Viral Vid: Bathing John Malkovich

There are few people who would argue that the words sponge bath evoke magic. But what if-just hypothetically speaking-a certain John Malkovich were at the business end of the loofah? Interested now? OK, probably not. Fair enough. But the first, uh, Webisode of "Bathing With Bierko" features just that: B-list celeb Craig Bierko ("Cinderella Man," "Scary Movie 4") soaping up and rubbing down the big A-list galoot in a tiny tub. Bierko squishes soapy water all over Malko's bald pate and offers him inanities like "Portugal is one of those words where if I repeat it over and over again it loses its meaning. Have you ever done that?" The result is a weirdly hilarious and discomfiting waterlogged spoof of talk-show culture-and viral video catnip. Bierko, a Tony-nominated Broadway star, promises more awkward fleshy chats to come. We're not convinced that's a good thing. He recently dried off long enough to talk to NEWSWEEK's Brian Braiker about "Bathing," which, to make things even weirder, was shot in Bette Davis's bathtub. Excerpts:

NEWSWEEK: So mostly I am a little disappointed not to be doing this interview in a tub.
Craig Bierko: [Laughs] Yeah. Well, I'm really good with it.

Why "Bathing With Bierko"?
That's a good question. It sort of takes that fake [talk show] intimacy of two men in makeup telling a fake story—one guy is sitting behind a desk for some reason that's never, ever been explained. What is it? Is it his office? It sort of turns up the fake intimacy to a ridiculous degree. It's never acknowledged, in the same way the desk thing is never acknowledged. This should be inane chatter, but with complete sincerity and never acknowledging the fact that they're in a bathtub.

Is it always going to be two guys?
No, not necessarily. We're trying to figure out a way to do it, because people really want to do this now. We think if the woman is behind me, washing my hair, we might be able to hide everything. And the other thing we really wanted to have is, the conversation really shouldn't be about anything at all.

It's interesting you say people are lining up for it now, because you get the feeling that John Malkovich, who is awesome, is up for anything in a way that other people might not be.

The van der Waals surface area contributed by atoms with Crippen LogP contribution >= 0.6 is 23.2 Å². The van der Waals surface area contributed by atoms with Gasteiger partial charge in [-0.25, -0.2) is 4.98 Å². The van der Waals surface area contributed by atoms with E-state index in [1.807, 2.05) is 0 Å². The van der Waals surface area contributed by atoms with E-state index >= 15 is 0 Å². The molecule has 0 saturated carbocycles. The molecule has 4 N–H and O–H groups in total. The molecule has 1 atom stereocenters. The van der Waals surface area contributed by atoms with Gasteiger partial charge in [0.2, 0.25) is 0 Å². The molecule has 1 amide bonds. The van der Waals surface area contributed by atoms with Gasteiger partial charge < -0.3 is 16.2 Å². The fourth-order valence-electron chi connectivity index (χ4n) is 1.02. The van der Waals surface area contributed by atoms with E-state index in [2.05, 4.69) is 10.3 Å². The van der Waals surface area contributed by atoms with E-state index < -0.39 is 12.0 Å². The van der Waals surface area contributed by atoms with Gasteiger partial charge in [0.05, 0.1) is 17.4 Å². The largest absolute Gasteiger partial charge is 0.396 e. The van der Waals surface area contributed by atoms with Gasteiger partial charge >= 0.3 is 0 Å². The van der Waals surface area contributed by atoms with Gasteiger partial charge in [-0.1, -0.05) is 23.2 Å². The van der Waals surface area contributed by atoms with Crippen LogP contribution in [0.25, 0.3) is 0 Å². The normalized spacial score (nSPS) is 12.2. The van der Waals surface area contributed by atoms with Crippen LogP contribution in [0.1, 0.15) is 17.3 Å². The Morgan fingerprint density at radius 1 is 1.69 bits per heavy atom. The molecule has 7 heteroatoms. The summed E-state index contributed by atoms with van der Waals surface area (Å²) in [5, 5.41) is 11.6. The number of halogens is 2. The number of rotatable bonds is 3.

He could not be a nicer, more down-to-earth guy. I told him the idea and said, "Basically we want to do this as though it's Charlie Rose, but we won't be talking about anything. It'll just be silly chatter." And he said "Yeah, I'll do it." I had to refrain myself from asking him, "Why?" He did tell me that one of the reasons he wanted to do this was he thought it would piss off his sons, which I thought was really funny.

Jimmy Kimmel recently hit a nerve with his Ben Affleck video . Are you concerned at all that all this is a little homophobic?
A lot of people who are big now in comedy are sort of the children of Andy Kaufman: Will Ferrell; I think to a degree Stephen Colbert. It has less to do with homophobia than it does with creating a palpable discomfort and then sort of working in that zone. This is what talk shows are. It's a weirdly uncomfortable thing to do, to go out and have a fake conversation in front of people while you're wearing makeup. In a weird way we're forcing the audience to know what it's like to do this. Here are two guys having a completely natural—seeming conversation, and we're making you feel as uncomfortable as we do when we're doing it.

Who are your next guests?
I'm still not allowed to say. People saw it; people are really responding to it. We're really excited about what's coming up.

Whose bathtub is that?
It's Carrie Fisher's bathtub. She's a friend of mine and it never even occurred to me to tell anybody that that's where we're shooting it. But it just so happens that she lives in Bette Davis's old house. And so it's one of these great old bathtubs. The bathroom itself is enormous; it's like the size of a studio apartment. [Fisher] has a piano in it, of course. Naturally. She's Carrie Fisher, she has a piano in her bathroom. It almost looks like this sitcom stage—it's perfect to have cameras in there. It's like a little studio built for our weird little purpose.

Can you picture Bette Davis sitting in that bathtub?
I often do. I have a lot of time on my hands.

You were initially cast as Chandler in "Friends." Do you just kick yourself for rejecting that?
Oh, no. Regret is for suckers. I was 30 years old when that happened. Matthew Perry is a good friend of mine, and when I auditioned for that part I did a Matthew Perry imitation. And I got the part. At the time I got offered two shows. One was "Friends" and the other was called "Best Friends." And I actually preferred the other show. Things happen for a reason. And Matthew has me over to clean his pool, so it's all worked out.